Does Alcoholism Differ Between Men And Women?

Highest Standards, Nationally Recognized:

From the very first drink, alcohol is different between men and women. Alcohol abuse, or binge drinking, differs for men and women. According to the National Institute of Health, binge drinking for men includes 5 drinks in a two hour sitting while binge drinking for women is about 4. Men and women’s bodies, metabolisms, and psychologies are different in general. For alcohol, the primary genders can act differently in the way that they create alcohol dependency in the brain.

Healio reports that new research from Massachusetts has found a significant difference in the reward system of the brain as it relates to alcoholism in both males and females. “Analyses indicated a significant gender interaction in the association between alcoholism and total reward network volumes,” the article explains, “with smaller reward volumes among men with alcoholism vs. male controls and larger reward volumes among women with alcoholism vs. female controls.” In simple terms, they found that the male alcoholic brain has a smaller volume of reward compared to the female. Compared to other interesting findings which have surfaced recently, this is of little surprise.

Statistically, women have always drank less than men and have been less diagnosed with alcohol related disorders. Even at the time Alcoholics Anonymous, the world famous 12 step program, was founded, female alcoholics were few and far between. The primary text for the group, Alcoholics Anonymous, was written for men by men with little mention of women who were not the wives of male alcoholics. A brief paragraph describes that female alcoholics do exist, “Potential female alcoholics often turn into the real thing and are gone beyond recall in a few years. Certain drinkers, who would be greatly insulted if called alcoholics, are astonished at their inability to stop.” Reports have revealed that the gender gap between male and female alcoholics is rapidly closing. Women are drinking more than men and more than they ever have before, leading to higher rates of alcoholism in females.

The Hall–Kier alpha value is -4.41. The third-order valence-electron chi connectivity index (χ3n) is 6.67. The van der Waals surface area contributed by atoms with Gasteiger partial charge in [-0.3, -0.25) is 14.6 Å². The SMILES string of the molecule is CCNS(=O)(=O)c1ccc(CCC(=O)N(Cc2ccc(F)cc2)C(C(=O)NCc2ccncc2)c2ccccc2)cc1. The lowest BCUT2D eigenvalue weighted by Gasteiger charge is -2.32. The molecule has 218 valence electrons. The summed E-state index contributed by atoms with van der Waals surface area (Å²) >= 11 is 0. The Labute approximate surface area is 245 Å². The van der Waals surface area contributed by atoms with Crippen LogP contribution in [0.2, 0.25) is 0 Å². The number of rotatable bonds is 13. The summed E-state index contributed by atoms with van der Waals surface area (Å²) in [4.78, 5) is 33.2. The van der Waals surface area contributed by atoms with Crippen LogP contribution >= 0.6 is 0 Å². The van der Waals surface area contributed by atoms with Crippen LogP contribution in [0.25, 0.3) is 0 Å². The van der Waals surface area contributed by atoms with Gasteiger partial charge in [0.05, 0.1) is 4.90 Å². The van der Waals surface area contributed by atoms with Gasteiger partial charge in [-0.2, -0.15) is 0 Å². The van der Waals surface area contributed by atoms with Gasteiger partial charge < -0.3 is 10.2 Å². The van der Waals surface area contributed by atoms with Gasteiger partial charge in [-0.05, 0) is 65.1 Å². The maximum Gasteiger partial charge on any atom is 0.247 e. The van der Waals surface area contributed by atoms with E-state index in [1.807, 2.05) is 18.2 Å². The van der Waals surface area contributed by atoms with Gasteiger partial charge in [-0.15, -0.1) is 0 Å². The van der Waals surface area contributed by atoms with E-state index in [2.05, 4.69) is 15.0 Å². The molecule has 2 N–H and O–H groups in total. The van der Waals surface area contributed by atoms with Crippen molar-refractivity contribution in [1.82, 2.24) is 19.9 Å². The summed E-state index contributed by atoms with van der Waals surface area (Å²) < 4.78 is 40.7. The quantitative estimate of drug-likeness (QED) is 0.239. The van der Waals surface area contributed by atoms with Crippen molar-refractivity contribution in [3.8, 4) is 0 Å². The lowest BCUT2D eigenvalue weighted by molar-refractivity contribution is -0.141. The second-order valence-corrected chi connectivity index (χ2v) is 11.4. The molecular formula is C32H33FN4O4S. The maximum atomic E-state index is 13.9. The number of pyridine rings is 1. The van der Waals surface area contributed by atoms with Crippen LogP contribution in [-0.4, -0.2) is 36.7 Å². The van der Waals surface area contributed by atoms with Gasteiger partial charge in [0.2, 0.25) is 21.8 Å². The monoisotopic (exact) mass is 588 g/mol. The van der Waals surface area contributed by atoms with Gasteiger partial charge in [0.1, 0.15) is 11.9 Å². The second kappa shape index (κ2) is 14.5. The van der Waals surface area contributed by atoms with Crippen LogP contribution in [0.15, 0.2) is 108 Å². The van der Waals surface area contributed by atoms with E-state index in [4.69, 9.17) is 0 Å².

The reasons why men and women drink alcoholically may differ on the surface- for example, women might be more emotional drinkers whereas men drink to relieve work-oriented stress. However, as many alcoholics in recovery  find, it is not the differences but the similarities which matter. Finding pleasure in the effects of alcohol and developing a chemical dependency upon it is the root of all alcoholism. Everything else is a matter of detail.


If you are struggling with alcohol abuse, help is available. Call Avalon By the Sea today for information on our residential treatment programs, designed to heal mind, body, and spirit, while creating lifelong recovery. For a confidential assessment, call 888-958-7511.



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